Eighteen holes later, he looked beaten down by an unforgiving course.
Gore ran out of magic in the final round, stumbling to a 14-over 84 that dropped him from second place to tied for 49th on the leaderboard. He finished at 14-over 294, ending with a double-bogey tap-in for the final stroke of this year's Open and earning $20,275 - just $6,604 less than he's made in seven tournaments on the Nationwide Tour this year.
It was a disappointing end for the husky guy with everyman looks and a happy-go-lucky manner who quickly became the fan favorite.
'I fought all the way and just couldn't stop the bleeding,' Gore said.
Gore - the 818th-ranked player in the world who finished tied for second in a regional qualifier to get here - got plenty of attention all weekend with solid golf and quick wit.
He told stories about thieves breaking into his car during the drive here to steal his stereo and his underwear. He called himself a 'cheeseball' for excitedly pointing at a putt as it dropped in for a birdie on No. 18 Saturday.
He even had a story of briefly leading the U.S. Open in his only other appearance, holing a wedge for birdie on the first hole in 1998. He went on to miss the cut.
This time, Gore stayed near the top of the leaderboard a lot longer. But a bad start on Sunday kept getting worse, sending him crashing back to reality.
Starting with a bogey on the par-4 second hole, he finished the round with six bogeys, three double-bogeys, a triple-bogey and just one birdie. He had just five bogeys and two double-bogeys in the first three rounds combined.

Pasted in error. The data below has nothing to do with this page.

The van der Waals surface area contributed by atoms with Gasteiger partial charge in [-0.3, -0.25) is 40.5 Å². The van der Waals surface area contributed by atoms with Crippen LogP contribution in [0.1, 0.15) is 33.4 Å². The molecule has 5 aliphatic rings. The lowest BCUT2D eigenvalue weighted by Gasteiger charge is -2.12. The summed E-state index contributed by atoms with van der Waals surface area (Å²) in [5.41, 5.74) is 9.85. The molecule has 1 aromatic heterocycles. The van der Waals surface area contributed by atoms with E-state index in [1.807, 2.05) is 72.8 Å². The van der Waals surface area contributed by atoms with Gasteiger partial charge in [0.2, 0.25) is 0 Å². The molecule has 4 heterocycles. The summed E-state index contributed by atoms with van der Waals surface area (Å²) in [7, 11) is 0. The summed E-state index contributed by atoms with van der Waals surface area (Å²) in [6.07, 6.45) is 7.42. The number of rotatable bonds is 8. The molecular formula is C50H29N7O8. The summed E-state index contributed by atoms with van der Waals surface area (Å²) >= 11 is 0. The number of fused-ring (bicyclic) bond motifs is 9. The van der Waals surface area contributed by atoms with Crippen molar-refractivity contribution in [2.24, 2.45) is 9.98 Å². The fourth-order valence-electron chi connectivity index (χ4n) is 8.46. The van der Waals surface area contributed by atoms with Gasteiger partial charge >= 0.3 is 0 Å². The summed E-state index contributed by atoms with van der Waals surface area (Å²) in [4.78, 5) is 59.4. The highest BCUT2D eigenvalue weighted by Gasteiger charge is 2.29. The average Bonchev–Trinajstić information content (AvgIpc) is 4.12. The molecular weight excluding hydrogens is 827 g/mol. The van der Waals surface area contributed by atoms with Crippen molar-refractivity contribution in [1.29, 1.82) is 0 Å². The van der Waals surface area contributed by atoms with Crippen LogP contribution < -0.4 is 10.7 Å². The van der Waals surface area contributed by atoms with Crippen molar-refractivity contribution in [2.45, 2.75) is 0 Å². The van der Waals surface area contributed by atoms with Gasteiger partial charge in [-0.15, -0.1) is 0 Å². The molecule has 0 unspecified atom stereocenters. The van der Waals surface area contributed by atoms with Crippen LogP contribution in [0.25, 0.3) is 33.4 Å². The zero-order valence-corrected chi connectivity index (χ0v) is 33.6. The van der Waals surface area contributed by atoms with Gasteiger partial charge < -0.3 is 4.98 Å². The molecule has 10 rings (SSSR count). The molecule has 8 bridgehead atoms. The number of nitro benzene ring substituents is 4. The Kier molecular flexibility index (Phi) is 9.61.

Playing with third-round leader Retief Goosen - who suffered his own meltdown with a round of 81 - Gore hit just four of 14 fairways, eight of 18 greens and had 33 putts.
'(Goosen) asked me if I knew the game cricket, because when you score runs they're called overs, and that was the only thing we were resembling,' Gore said.
Tiger Woods, who played junior golf with Gore, said the experience - though frustrating - will only help.
'These conditions, look what they did to some of the best players in the world today,' said Woods, who finished second with a 2-over 282. 'These are some of the most difficult conditions you'll ever see in the U.S. Open, and he's never been there and it adds to it.
'But now he's been there. He's learned from it, and I'm sure he'll be a lot better for it.'
Gore's challenge now is to get back to the U.S. Open next year and build on his time in the spotlight.
'It was a heck of a week,' Gore said. 'I had a wonderful time. I feel very strongly I'll be back. Stuff like this happens in the U.S. Open and I'll be a better player because of it.'
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